Impact of Underlying Comorbidities on Outcomes of Patients Treated with Ceftaroline Fosamil for Complicated Skin and Soft Tissue Infections: Pooled Results from Three Phase III Randomized Clinical Trials

Mark Wilcox*, Jean Li Yan, Pedro L. Gonzalez, Matthew Dryden, Gregory G. Stone, Michal Kantecki

*Corresponding author for this work

Research output: Contribution to journalArticlepeer-review


Introduction: In three phase III randomized controlled trials, ceftaroline fosamil was shown to be non-inferior to vancomycin plus aztreonam for the treatment of complicated skin and soft tissue infections (cSSTIs). This exploratory analysis evaluated the impact of underlying comorbidities on clinical outcomes in patients with cSSTI pooled from these three studies. Methods: CANVAS 1 and 2 and COVERS evaluated ceftaroline fosamil (600 mg every 12 h [q12h]; 600 mg every 8 h [q8h; COVERS]) versus vancomycin plus aztreonam (1 g q12h each [CANVAS 1 and 2]; vancomycin 15 mg/kg q12h and aztreonam 1 g q8h [COVERS]) in hospitalized adults with cSSTI. The primary efficacy variable in each trial was clinical response at the test-of-cure (TOC) visit. Subgroup analyses were performed on the pooled clinically evaluable (CE) population, exploring the impact of age and various baseline comorbidities. Results: Overall, 1808 patients were included in the CE population (1005 ceftaroline fosamil; 803 vancomycin plus aztreonam). Clinical cure rates at TOC were 89.7% (ceftaroline fosamil) and 90.8% (vancomycin plus aztreonam) (difference [95% confidence interval] − 1.13 [− 3.87, 1.67]). Clinical response rates were similar between treatment groups, regardless of age (≤ 65 years or > 65 years), and in subgroups of patients with and without diabetes mellitus, peripheral vascular disease, cancer/malignancy, renal impairment, and obesity; within these subgroups, efficacy and safety results were generally consistent with those of the overall cSSTI population. Conclusions: This analysis provides supportive evidence of the efficacy of ceftaroline fosamil in patients with cSSTI and underlying comorbidities. Trial Registration: CANVAS 1, NCT00424190 and CANVAS 2, NCT00423657 (both trials first posted on 18/01/2007); COVERS, NCT01499277 (first posted on 26/12/2011).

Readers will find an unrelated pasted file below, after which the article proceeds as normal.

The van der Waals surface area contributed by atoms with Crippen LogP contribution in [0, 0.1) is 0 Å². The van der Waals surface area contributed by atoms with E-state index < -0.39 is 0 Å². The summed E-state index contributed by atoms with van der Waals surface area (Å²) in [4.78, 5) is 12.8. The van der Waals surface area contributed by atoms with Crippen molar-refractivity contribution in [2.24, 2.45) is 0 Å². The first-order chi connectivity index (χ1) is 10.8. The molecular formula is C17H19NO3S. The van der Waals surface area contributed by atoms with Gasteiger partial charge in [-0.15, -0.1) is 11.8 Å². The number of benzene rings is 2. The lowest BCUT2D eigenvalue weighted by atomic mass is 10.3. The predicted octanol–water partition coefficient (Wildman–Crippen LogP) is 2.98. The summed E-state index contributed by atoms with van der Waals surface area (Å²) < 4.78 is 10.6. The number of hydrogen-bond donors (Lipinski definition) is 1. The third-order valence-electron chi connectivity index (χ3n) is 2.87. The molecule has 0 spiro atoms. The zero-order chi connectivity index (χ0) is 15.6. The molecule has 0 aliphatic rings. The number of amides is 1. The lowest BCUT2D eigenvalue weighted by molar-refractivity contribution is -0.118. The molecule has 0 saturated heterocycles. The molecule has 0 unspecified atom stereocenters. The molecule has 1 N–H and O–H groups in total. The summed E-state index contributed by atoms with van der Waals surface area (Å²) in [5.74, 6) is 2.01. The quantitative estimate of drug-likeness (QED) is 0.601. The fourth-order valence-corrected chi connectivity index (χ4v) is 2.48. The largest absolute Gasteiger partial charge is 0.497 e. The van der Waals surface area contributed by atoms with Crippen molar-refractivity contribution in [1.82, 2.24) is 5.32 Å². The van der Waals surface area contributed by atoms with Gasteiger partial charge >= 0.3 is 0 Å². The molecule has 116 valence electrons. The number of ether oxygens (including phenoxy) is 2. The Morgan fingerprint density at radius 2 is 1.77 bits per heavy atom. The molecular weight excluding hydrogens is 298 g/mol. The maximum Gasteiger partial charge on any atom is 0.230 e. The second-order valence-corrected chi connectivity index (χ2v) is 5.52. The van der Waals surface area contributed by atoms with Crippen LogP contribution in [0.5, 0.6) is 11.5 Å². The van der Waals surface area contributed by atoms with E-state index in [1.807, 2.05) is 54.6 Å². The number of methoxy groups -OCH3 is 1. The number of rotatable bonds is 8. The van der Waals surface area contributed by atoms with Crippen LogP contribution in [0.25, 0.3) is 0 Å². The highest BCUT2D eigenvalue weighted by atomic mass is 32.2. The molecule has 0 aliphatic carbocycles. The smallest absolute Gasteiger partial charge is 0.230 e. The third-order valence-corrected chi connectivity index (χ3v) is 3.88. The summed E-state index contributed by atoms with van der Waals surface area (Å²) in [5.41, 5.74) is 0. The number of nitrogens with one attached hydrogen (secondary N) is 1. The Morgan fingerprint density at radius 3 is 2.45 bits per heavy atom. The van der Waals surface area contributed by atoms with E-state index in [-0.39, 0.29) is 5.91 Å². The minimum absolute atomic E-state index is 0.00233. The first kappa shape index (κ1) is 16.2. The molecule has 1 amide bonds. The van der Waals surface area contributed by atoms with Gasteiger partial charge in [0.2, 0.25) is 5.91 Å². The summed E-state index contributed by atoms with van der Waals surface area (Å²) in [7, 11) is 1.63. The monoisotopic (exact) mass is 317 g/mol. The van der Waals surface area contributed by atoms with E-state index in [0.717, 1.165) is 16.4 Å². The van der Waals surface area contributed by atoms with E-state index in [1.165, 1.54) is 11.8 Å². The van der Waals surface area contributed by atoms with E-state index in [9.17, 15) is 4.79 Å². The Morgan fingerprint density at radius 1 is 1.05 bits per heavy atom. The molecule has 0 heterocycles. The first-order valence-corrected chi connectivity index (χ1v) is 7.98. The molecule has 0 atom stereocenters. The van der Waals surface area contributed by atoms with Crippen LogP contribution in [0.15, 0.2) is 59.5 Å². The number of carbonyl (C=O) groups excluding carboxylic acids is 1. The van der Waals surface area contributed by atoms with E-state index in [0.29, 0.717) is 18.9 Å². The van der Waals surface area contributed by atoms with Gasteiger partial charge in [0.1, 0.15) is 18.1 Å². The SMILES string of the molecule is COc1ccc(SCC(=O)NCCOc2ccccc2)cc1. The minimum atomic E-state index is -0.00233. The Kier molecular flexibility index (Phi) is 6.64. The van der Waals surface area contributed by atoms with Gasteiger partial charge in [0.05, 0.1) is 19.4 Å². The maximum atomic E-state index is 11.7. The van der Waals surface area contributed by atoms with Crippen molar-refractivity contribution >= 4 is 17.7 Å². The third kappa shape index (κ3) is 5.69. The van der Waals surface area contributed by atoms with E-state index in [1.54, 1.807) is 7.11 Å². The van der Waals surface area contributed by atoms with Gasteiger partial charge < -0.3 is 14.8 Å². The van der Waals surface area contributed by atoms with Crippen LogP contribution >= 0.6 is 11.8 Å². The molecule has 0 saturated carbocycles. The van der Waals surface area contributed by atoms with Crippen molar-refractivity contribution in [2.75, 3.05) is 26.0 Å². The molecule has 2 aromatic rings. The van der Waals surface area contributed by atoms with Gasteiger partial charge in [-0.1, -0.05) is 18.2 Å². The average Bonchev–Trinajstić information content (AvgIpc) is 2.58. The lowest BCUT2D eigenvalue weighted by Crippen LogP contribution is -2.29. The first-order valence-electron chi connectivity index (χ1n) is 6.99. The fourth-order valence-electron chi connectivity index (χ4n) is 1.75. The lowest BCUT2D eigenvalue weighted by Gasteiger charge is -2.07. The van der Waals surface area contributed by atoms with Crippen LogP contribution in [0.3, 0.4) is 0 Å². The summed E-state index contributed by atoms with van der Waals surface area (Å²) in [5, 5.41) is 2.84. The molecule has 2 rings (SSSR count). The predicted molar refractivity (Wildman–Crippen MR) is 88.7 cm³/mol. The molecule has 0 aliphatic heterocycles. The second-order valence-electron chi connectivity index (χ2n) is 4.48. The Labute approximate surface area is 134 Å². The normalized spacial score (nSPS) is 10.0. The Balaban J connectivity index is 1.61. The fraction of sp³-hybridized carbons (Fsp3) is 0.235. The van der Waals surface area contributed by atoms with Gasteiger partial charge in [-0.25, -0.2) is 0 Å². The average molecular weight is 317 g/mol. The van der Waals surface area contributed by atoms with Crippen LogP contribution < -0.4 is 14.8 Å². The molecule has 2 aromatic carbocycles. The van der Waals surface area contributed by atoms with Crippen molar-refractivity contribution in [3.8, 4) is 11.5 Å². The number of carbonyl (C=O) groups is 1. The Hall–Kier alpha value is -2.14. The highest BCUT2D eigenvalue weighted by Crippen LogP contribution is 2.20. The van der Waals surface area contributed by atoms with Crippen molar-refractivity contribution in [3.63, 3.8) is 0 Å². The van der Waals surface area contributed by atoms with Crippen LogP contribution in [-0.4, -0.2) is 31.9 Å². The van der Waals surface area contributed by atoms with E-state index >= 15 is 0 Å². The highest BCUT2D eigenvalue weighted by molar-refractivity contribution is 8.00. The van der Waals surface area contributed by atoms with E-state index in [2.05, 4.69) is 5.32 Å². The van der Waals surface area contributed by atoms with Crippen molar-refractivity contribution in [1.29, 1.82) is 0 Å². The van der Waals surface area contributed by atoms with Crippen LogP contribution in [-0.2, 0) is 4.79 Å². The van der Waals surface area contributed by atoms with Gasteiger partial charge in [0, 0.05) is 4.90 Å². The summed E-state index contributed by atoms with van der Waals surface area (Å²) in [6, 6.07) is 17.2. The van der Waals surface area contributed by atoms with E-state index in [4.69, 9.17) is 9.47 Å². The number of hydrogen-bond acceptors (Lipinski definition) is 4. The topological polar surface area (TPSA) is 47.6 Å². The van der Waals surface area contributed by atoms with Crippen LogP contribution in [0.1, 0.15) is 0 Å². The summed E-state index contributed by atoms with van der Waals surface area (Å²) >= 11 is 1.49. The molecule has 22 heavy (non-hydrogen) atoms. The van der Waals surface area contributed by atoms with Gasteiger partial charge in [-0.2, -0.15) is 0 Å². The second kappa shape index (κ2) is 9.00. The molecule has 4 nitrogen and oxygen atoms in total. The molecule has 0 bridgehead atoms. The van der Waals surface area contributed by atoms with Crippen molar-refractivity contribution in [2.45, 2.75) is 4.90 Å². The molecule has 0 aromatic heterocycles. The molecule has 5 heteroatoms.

Original languageEnglish
JournalInfectious Diseases and Therapy
Publication statusAccepted/In press - 2021
Externally publishedYes

Bibliographical note

Funding Information:
Jean Li Yan, Gregory G. Stone, and Michal Kantecki are employees of and shareholders in Pfizer. Pedro L. Gonzalez is a former employee of AbbVie, and is currently an employee of BD. Mark Wilcox and Matthew Dryden received institutional research funding for the conduct of studies included in these analyses from the respective study sponsors. Mark Wilcox has received consulting fees from AiCuris, AstraZeneca, Bayer, Cerexa, Durata, The Medicines Company, Menarini, Motif Biosciences, Nabriva, Paratek, and Pfizer; lecture fees from AbbVie, AstraZeneca, and Pfizer; and grant support from Motif Biosciences, Nabriva, Paratek, Pfizer, Qpex Biopharma, and VenatoRx.

Funding Information:
The CANVAS 1 and 2 trials were sponsored by Forest Laboratories, a subsidiary of AbbVie (following its acquisition of Allergan). The COVERS trial was originally sponsored by AstraZeneca and is now sponsored by Pfizer. AstraZeneca's rights to ceftaroline fosamil were acquired by Pfizer in December 2016. Ceftaroline fosamil is being developed by Pfizer and AbbVie (following its acquisition of Allergan). Funding for the journal’s Rapid Service Fee was provided by Pfizer.

Publisher Copyright:
© 2021, The Author(s).


  • Ceftaroline fosamil
  • Comorbidities
  • Complicated skin and soft tissue infection


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